My fear ties in to my dream.  I fear my dreams won’t come to fruition.  I fear that I will fall short of being a champion – that there may be students I just can’t reach.  That I will fall short of the bravery needed to stand up for my students 200% of the time.  That I will fall short of making it way past retirement, because I let policy scare me away.

Luckily – I don’t give much credit to my fears.  I am an optimist – to a fault some would say.  Notorious for wearing rose colored glasses even after they have been shattered to smithereens.  My love for my job and for my students is a driving force not to be reckoned with.

I will continue to dream – despite my fears.

I will continue to be brave – despite my fears.

I will be a champion.


Filed under Kinderblog13

I Dare to be Brave


I’ve been doing a lot of reading the past few days.  Reading is good – I love it – I model loving it in my classroom.  My life would not be the same without reading. Why do I love it so much? Aside from the entertainment aspect?  Reading causes you to think. Reading causes you to consider something from another stand point.  Reading can strengthen your beliefs – or cause a “come to Jesus” moment with them.

As I am preparing to start a new school year, I am reflecting on last year.  What would I like to do the same?  What would I like to change?  I’ve made some organizational and arrangement changes already to create a more open, collaborative working environment for my students.  And I’m having my own “come to Jesus” moments about homework and behavior management (Bye bye stop light system).  The two links below are still reeling in my brain.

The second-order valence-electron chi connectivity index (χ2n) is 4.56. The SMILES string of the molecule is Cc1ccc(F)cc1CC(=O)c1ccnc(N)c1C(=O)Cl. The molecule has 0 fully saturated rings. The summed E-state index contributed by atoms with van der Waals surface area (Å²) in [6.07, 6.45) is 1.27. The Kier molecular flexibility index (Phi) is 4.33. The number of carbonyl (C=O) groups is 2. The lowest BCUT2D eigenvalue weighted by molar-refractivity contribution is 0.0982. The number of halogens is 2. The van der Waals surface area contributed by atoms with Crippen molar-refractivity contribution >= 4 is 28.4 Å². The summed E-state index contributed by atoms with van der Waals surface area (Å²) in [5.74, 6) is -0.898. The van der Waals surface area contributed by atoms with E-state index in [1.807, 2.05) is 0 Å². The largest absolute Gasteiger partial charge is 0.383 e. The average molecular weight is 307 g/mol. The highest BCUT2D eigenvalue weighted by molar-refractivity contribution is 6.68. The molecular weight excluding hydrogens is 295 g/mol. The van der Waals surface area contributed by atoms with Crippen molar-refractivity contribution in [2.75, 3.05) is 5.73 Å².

“Behavior Management”: not systems, but relationships

Be Brave: The Only Rule in My Kindergarten Class

I’ve blogged before about my journey into Personalized Learning in my classroom.  Now more than ever – I’m seeking value in everything I do in my classroom.  I want to continue creating a strong community of learners and thinkers.  One aspect of Personalized Learning is a Code of Cooperation.  The class works together to create expectations – not rules – for the year.  Being the book worm I am – I’m compiling a list of read alouds to help in our process.  I hope to read different books throughout our first week together, discuss the books, and then create our code.


Chrysanthemum by Kevin Henkes is, and always will be, a first day of school read aloud – no matter what grade I teach.  It allows for discussions of friendship, self esteem, and courage.


The Recess Queen by Alexis O’Neill is second on the “must read” list for every year.  Students love the rhythm of the words – and gives a jump off point for talking about bullies, equity, and friendship.

The following are options for discussing fairness in the classroom and the idea that fair does not always mean the same.


Big Red Lollipop by Rukhsana Kahn (link to read online!)


Peter’s Chair by Ezra Jack Keats


When Sophie Gets Angry – Really Really Angry… by Molly Bang


One Fine Day by Nonny Hogrogrian

To tie in empathy, I turn back to Kevin Henkes (love him!)



And for safety, I like to have Gloria’s help


Officer Buckle and Gloria

My #kinderchat tweeps have been discussing #brave as our theme for this year.  Do you dare?


Filed under Literacy, Read Alouds